Establishing a supply

Use of a soother/pacifier/dummy
Most breastfed babies don’t require a soother because they naturally get enough comfort sucking at the breast. Soothers were invented for bottle fed babies because, when full, they may need more time to suckle. During breastfeeding, suckling happens naturally because the milk flows more slowly at the end of a feeding. This gives the baby time to suckle for comfort and not get a lot of milk. Hunger and sucking needs are both met by breastfeeding.

If you use a pacifier in the early days and weeks, you may miss your baby’s cues to feed. This may delay the next feeding, or your baby may completely miss the next feeding. This could affect milk production and baby’s weight gain.

If you find that you want to use a soother, it is best to wait for at least a month before introducing it. Giving babies soothers or bottles before they have learned how to breastfeed can be confusing for them. Give your baby a chance to learn one thing at a time.
Establishing Supply

Growth spurts or frequent-feeding days
Three to four times in the first three months your baby will go through growth spurts. This usually involves very frequent feeding for two to three days. Follow your baby’s cues and feed as often as your baby will go to the breast and your milk supply will increase to meet your baby’s growing needs.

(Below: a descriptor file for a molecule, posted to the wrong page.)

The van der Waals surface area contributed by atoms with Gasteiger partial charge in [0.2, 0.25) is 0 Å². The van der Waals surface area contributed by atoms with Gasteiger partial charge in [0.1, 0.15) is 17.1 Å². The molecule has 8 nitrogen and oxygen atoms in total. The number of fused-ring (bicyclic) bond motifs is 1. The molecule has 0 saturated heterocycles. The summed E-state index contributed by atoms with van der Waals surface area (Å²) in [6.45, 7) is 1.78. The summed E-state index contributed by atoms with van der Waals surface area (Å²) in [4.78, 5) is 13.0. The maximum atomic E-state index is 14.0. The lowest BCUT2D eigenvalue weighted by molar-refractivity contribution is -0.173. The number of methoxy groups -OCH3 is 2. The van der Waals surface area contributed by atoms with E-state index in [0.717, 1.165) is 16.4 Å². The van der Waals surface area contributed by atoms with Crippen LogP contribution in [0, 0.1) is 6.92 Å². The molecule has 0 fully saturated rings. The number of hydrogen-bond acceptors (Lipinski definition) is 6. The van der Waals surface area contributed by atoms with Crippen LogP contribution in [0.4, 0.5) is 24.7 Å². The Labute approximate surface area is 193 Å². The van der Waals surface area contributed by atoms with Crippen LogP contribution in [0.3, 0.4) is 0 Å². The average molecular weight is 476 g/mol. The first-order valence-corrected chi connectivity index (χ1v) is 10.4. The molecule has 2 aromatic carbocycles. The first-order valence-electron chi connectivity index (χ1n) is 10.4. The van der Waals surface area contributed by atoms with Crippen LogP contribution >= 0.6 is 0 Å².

Babies nurse for many reasons other than hunger
Your baby may nurse often because of the feeling of security and comfort from being close to your body and hearing your heartbeat. This is normal and helps to support healthy development. Your baby may also nurse to satisfy the need to suck. Meeting these needs will not spoil your baby. It will teach your baby to trust that you will keep them safe and comfortable.

Recovering from a difficult start
Sometimes breastfeeding gets off to a difficult start for one reason or another. It can be encouraging to know that by following these tips you can increase your milk supply and improve your baby’s weight gain while also protecting the nursing relationship.

Mothers and parents need the support of others
La Leche League Canada meetings can be an excellent place to find support from others on the same journey you are on. Leaders are trained volunteers who are here to help you enjoy your breastfeeding experience. Use our meeting calendar to find information about upcoming meetings.

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Updated June 2022